Biological Systems Engineering


Date of this Version



An ASABE Meeting Presentation, Paper Number: 096801

Written for presentation at the 2009 ASABE Annual International Meeting Sponsored by ASABE Grand Sierra Resort and Casino Reno, Nevada June 21 – June 24, 2009


Used by permission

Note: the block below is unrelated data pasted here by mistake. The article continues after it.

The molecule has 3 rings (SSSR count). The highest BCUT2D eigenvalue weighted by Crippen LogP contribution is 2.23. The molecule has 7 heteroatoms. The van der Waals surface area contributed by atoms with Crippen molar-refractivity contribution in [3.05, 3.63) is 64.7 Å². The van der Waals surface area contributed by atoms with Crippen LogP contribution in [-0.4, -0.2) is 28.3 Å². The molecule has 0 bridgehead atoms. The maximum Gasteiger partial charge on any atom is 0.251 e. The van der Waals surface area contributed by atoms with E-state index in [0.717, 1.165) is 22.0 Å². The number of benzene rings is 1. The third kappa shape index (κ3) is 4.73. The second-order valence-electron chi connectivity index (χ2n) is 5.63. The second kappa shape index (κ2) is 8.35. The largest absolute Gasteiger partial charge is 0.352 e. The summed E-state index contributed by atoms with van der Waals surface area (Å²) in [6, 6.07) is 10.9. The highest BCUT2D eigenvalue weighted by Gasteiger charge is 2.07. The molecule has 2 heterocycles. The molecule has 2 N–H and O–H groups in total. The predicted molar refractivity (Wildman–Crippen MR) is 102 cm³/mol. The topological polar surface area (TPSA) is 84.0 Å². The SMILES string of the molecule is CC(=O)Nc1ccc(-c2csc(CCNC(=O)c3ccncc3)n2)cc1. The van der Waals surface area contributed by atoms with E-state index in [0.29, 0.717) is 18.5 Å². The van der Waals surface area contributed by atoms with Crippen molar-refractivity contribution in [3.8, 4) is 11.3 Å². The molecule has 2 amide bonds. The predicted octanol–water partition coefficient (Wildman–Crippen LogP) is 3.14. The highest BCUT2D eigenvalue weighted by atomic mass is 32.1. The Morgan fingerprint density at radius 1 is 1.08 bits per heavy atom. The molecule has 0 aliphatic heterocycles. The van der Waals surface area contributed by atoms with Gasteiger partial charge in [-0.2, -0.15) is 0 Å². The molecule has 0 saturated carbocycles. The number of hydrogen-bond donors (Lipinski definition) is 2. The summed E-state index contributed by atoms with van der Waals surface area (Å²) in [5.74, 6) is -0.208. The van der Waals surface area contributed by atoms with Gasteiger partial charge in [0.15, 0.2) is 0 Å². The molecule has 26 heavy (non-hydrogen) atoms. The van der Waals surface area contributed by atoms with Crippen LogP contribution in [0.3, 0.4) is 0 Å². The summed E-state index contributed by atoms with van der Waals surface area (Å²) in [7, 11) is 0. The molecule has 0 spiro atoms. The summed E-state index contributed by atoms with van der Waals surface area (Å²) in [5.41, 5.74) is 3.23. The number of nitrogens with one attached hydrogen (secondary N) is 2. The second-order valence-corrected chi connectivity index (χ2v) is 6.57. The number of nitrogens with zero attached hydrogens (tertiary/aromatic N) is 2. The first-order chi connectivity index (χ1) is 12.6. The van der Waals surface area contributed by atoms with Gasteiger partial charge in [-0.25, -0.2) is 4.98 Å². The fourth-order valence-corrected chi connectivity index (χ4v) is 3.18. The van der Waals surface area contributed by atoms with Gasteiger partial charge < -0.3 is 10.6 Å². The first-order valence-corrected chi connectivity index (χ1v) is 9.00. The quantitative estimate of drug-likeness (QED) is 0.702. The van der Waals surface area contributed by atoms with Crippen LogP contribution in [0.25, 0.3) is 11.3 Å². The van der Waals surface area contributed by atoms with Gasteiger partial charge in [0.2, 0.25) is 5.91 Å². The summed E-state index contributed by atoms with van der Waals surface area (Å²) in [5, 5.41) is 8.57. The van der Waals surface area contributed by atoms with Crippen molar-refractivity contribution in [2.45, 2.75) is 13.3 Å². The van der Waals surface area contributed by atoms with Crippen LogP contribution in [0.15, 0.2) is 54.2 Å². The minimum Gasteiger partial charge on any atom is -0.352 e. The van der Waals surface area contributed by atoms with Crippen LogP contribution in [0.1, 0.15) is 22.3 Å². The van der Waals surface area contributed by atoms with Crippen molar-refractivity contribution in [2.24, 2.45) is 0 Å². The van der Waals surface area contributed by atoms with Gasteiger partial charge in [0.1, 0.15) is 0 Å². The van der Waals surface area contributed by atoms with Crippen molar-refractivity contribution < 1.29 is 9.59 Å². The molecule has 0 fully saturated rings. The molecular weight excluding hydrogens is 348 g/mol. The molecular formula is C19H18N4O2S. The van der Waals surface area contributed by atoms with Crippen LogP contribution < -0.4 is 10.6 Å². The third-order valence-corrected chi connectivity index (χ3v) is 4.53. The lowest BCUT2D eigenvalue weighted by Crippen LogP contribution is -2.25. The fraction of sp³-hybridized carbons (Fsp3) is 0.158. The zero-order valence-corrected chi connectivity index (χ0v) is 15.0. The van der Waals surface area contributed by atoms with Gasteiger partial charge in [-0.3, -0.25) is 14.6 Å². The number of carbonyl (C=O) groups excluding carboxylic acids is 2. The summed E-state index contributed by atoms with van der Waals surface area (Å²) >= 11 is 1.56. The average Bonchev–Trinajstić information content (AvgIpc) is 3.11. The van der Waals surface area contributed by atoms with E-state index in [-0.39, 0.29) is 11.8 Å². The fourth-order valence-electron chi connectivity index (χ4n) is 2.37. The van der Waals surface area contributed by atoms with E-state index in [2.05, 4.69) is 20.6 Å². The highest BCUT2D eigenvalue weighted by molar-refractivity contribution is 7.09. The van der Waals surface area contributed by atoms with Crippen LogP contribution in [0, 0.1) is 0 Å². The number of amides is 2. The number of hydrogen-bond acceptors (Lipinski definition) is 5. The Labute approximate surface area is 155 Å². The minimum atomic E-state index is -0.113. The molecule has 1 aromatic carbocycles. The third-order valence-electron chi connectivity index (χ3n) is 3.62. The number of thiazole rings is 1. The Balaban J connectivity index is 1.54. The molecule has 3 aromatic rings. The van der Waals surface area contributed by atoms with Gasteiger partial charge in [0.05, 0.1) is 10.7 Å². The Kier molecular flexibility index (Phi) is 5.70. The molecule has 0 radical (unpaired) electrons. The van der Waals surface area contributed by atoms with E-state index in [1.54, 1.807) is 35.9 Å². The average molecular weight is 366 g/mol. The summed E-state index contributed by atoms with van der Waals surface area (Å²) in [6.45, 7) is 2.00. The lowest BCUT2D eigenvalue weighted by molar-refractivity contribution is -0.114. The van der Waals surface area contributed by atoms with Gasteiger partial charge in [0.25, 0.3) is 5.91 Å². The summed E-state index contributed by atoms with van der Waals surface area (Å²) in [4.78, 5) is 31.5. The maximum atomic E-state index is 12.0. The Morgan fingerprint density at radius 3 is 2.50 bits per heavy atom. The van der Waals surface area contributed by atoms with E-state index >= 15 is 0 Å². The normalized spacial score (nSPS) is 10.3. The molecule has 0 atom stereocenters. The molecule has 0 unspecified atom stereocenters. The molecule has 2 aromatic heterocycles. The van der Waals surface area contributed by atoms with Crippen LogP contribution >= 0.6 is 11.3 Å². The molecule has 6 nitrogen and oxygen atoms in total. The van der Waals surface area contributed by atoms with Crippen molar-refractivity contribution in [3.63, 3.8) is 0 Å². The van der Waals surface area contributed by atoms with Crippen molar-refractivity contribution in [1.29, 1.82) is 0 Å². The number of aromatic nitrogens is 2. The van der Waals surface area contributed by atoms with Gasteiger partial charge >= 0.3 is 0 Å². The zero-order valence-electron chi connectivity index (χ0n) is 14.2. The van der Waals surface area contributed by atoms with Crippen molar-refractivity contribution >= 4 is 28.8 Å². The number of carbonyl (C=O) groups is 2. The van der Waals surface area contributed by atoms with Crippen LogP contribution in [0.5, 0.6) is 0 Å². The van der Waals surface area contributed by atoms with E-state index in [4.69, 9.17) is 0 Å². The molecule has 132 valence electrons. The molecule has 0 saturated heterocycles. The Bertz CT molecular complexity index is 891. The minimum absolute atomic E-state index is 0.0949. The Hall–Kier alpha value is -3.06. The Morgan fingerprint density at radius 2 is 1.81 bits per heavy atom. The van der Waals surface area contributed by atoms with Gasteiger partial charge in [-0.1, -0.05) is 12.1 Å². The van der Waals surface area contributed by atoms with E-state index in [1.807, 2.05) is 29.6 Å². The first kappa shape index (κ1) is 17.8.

Grassed waterways placed in high water flow zones substantially reduce erosion in agricultural fields. A recent study proposed a statistical model for waterway planning for a farm in the Outer Bluegrass physiographic region of Kentucky. The logistic regression model identified where channel erosion was likely to occur based on elevation-derived terrain attributes. The objective of this study was to test their model in fields located in the Western Coal Fields physiographic region where soils differ substantially. Model predictions corresponded well with known areas of concentrated flow (i.e., maps of existing waterways, surface drains, and observations of erosion). The geographic inference space of the waterway planning model was large. Overall, the results indicated that the geographic inference space of the waterway planning model was larger than expected. This analysis suggested that the proposed modeling procedure was robust and has the potential to be an effective tool to help conservationists identify areas where waterways should be located on some Kentucky landscapes.